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Georgia State University

VanHook Wins 2012 Undergraduate Research Award

Cortney Vanhook, winner 2012 Undergraduate Research AwardOnly a month after he already won the 2012 Joseph H. McClure Award, Georgia State University student Cortney VanHook has won the 2012 Undergraduate Research Award, presented by the Georgia State University Library. This award recognizes students who demonstrate skill and creativity in the application of library information resources for research papers or projects completed in fulfillment of a course requirement.

VanHook’s winning paper was titled “Racial Disparity in the Diagnosis of Conduct Disorder.” According to the award committee, the paper was chosen for its “demonstration of fluency with concepts and debates within the literature of multiple disciplines, and the timely, relevant, and balanced use of the most current research materials.”

VanHook says that epidemiological research has found that white youth have higher rates of conduct disorder, a youth diagnosis of anti-social personality disorder, than black youth. From his personal experience VanHook often saw his black youth peers display comparably more aggressive behaviors and wondered if conduct disorder research was skewed. His paper argues that black youth are at greater risk of conduct disorder than white youth because of the myriad of environmental risk factors that they are exposed to. The psychological diagnostic manual currently discourages diagnoses of environmentally based behaviors, regardless of harm. Further, most conduct disorder research has focused on participants in some form of institutionalization. Ideally, VanHook would like to bring this research to K–12 schools to pursue it further.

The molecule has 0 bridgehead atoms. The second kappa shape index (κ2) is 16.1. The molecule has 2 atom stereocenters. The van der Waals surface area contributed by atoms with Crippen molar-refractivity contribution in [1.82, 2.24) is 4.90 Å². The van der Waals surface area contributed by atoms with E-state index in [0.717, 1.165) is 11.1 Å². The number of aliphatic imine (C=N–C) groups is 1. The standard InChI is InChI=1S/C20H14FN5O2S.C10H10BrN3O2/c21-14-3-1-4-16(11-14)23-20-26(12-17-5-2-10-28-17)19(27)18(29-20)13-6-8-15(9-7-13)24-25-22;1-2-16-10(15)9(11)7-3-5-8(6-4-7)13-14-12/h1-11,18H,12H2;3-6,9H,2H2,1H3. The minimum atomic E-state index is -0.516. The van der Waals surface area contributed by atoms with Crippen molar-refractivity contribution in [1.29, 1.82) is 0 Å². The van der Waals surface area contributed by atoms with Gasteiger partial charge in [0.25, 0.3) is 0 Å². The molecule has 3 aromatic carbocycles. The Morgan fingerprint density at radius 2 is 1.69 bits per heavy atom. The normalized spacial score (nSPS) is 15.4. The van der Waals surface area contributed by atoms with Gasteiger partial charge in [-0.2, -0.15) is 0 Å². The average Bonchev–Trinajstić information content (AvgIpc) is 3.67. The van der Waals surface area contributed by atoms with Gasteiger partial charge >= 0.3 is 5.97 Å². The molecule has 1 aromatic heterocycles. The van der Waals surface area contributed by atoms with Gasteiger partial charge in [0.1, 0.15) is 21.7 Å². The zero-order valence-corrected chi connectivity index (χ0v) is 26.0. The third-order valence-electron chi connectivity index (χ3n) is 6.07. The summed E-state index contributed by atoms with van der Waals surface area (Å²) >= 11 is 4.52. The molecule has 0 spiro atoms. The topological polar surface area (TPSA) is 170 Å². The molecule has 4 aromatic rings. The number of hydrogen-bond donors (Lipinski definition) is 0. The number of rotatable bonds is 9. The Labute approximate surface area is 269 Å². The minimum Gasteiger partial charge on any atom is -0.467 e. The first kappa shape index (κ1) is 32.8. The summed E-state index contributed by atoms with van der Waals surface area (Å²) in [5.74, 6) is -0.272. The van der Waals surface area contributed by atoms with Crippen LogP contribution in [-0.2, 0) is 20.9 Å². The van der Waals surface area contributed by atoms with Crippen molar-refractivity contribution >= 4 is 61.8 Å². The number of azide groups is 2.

In writing his paper, VanHook made use of several library resources, including the PsycINFO database. He also made use of our Interlibrary Loan service to quickly get access to other necessary documents. The library was crucial to his work and VanHook says that he couldn’t get by as a psychology major (especially one looking toward graduate school) without using the library. In particular, Psychology Librarian Ida Martinez provided instrumental assistance.

VanHook’s paper is preserved within the Digital Archive @ Georgia State University. There you can read the work of this bright, hard-working student.